Humor Therapy – She Flies Through the Air

Due to their simple vocabularies and lack of sophisticated grammar, young children often hear things incorrectly-song lyrics and so forth. Certain words and sentence structures are not yet in their repertoires, so they substitute whatever makes sense to them, often with amusing results. For instance, I have a friend who, before she learned to read, sang a hymn called “Gladly the Cross I’d Bear” with great enthusiasm as “Glad Lee, the cross-eyed Bear.” A young boy I know, conditioned by catchy advertising jingles, thought the Kenny Rogers and Dolly Parton duet, “Islands in the Stream,” was “Island Industries.” I grew up watching a woman on TV who possessed the absolute coolest name possible. Yes, on weekends at my grandparents, we tuned in not to “The Dinah Shore Show,” but to the “Dinosaur Show.” What five-year-old could not adore a woman named Dinosaur? The daughter of a nurse, I also believed that the daring young man on the flying trapeze was incapacitated by grave illness, and thus I sang. “He flies through the air with the greatest disease…” Little did I know that with a change of pronoun, I was describing my own future trajectory.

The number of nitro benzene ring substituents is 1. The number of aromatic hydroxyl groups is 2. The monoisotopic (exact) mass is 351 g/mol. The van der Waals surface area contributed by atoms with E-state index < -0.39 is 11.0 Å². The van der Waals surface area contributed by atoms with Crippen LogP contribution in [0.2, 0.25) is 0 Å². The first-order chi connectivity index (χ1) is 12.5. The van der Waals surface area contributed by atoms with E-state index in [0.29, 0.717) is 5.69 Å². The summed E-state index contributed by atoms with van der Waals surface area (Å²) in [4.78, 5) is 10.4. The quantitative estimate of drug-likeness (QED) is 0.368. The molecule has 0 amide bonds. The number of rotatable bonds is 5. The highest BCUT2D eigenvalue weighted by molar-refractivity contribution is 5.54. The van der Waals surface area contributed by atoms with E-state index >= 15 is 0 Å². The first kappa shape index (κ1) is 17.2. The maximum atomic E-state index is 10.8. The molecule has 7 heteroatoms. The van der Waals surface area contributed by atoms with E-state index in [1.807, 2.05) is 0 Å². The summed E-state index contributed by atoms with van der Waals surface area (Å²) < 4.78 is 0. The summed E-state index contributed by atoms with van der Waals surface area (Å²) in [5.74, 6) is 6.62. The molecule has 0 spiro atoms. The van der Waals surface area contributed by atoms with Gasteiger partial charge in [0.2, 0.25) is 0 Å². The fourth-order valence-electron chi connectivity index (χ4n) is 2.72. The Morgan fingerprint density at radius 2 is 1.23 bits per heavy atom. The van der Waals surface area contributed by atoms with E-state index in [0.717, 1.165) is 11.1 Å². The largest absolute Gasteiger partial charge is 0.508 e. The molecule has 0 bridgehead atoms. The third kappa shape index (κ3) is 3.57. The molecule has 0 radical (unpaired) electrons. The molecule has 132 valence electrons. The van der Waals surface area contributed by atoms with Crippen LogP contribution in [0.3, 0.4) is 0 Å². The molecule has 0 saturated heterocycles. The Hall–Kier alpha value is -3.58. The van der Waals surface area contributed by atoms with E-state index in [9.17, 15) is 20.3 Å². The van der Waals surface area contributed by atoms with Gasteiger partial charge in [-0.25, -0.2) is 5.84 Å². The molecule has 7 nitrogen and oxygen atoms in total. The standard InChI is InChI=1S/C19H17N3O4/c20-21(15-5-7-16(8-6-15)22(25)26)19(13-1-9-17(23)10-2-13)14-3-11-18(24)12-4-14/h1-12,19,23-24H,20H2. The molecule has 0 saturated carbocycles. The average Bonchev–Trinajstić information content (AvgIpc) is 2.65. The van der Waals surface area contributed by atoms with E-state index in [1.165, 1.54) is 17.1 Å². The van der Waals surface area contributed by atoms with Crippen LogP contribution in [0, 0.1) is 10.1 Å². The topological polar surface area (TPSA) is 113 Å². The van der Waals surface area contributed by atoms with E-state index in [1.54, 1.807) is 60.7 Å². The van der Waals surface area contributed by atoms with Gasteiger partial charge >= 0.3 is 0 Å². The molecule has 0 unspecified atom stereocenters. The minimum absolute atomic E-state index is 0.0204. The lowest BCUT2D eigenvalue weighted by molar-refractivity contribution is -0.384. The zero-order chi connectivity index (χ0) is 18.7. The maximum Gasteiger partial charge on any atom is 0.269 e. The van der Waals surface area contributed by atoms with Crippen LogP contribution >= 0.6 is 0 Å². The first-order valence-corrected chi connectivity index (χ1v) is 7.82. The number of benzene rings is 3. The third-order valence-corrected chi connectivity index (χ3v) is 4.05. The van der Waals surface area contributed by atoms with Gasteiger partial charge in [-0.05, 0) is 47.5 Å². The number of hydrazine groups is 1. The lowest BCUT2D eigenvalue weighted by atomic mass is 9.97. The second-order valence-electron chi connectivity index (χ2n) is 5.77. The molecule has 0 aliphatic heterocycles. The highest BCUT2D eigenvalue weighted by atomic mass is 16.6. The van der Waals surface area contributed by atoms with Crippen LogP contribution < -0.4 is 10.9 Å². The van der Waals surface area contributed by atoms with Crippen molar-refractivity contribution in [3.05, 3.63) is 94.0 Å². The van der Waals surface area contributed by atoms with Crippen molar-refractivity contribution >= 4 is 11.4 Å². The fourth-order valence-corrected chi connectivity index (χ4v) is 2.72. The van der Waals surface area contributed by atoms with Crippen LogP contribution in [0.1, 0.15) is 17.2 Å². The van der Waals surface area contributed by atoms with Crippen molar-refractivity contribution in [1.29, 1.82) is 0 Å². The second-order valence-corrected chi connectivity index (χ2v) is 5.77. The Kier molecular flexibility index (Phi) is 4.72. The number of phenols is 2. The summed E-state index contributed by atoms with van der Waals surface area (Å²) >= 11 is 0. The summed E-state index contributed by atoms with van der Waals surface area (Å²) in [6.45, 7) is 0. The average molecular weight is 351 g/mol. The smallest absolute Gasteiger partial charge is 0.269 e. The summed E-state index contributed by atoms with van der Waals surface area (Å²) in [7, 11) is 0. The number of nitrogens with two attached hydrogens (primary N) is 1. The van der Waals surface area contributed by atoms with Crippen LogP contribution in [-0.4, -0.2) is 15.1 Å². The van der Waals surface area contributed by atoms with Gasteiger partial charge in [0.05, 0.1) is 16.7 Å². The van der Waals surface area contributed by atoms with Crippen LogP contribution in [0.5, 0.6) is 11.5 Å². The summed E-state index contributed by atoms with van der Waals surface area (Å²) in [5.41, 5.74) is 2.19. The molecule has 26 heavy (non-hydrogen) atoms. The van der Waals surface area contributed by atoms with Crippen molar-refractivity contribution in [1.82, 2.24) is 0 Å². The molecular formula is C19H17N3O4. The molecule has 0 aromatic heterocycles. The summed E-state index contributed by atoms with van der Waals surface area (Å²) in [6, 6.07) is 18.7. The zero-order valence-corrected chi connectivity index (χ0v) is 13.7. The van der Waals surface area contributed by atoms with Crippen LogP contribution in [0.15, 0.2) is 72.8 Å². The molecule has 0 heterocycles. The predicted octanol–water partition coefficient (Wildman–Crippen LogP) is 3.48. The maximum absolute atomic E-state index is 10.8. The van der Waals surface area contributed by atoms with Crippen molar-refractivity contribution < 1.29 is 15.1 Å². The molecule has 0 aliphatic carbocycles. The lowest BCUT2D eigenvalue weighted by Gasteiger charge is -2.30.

Incapacitated by the Multiple Sclerosis symptoms of vertigo, poor balance and spasticity, I have, on occasion, flown through the air myself. Some of these flights follow, ironically, on the heels of an observer’s positive comment. Not long ago I saw my internist. The last time she’d seen me, over a year before, I was using two canes. On this day, however, I was walking unassisted. 1 trailed her down the carpeted hall to her office. “Gee!” she exclaimed over her shoulder, “you’re walking really well!”

“I sure am!” I agreed. My reply was followed by a muffled thump as I measured my length on the car pet behind her.

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Someone suggested that using a cane might have saved me a spill. This is not necessarily the case. One day, I left an appointment with my therapist calling a cheery. “Goodbye!” as I closed her office door behind me and stepped into the (thankfully, as it turns out) empty waiting room. I was using a cane that day, but my spastic foot swung into the cane, and I lost my balance. As I began my descent to the parquet floor, I reached toward one of six bamboo and wicker waiting-room chairs. Too light to take my weight, it joined me in falling with a loud and clattering noise. Another of the chairs, caught by my cane, came along as well. My momentum carried me and these two chairs across the slick wood of the floor and into the chairs on the other side of the room.